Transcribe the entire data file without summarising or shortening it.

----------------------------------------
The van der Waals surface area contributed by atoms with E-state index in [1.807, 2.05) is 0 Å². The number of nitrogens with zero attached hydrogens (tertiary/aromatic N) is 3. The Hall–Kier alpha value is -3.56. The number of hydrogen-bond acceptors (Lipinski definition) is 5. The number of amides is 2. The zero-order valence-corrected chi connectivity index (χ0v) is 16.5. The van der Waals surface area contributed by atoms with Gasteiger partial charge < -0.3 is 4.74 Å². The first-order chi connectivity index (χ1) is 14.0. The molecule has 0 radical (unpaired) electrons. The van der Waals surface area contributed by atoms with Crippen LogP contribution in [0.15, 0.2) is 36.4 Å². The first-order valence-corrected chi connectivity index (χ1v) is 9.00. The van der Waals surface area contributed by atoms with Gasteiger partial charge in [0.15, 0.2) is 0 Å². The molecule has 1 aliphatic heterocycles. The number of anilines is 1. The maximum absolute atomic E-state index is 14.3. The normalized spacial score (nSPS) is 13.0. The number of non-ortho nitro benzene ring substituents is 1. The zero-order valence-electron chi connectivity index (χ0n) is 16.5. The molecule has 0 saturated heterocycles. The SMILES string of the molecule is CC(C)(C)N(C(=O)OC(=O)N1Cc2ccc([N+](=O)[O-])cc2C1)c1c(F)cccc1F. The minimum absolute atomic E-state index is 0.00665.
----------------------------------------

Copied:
The van der Waals surface area contributed by atoms with E-state index in [1.807, 2.05) is 0 Å². The number of nitrogens with zero attached hydrogens (tertiary/aromatic N) is 3. The Hall–Kier alpha value is -3.56. The number of hydrogen-bond acceptors (Lipinski definition) is 5. The number of amides is 2. The zero-order valence-corrected chi connectivity index (χ0v) is 16.5. The van der Waals surface area contributed by atoms with Gasteiger partial charge < -0.3 is 4.74 Å². The first-order chi connectivity index (χ1) is 14.0. The molecule has 0 radical (unpaired) electrons. The van der Waals surface area contributed by atoms with Crippen LogP contribution in [0.15, 0.2) is 36.4 Å². The first-order valence-corrected chi connectivity index (χ1v) is 9.00. The van der Waals surface area contributed by atoms with Gasteiger partial charge in [0.15, 0.2) is 0 Å². The molecule has 1 aliphatic heterocycles. The number of anilines is 1. The maximum absolute atomic E-state index is 14.3. The normalized spacial score (nSPS) is 13.0. The number of non-ortho nitro benzene ring substituents is 1. The zero-order valence-electron chi connectivity index (χ0n) is 16.5. The molecule has 0 saturated heterocycles. The SMILES string of the molecule is CC(C)(C)N(C(=O)OC(=O)N1Cc2ccc([N+](=O)[O-])cc2C1)c1c(F)cccc1F. The minimum absolute atomic E-state index is 0.00665.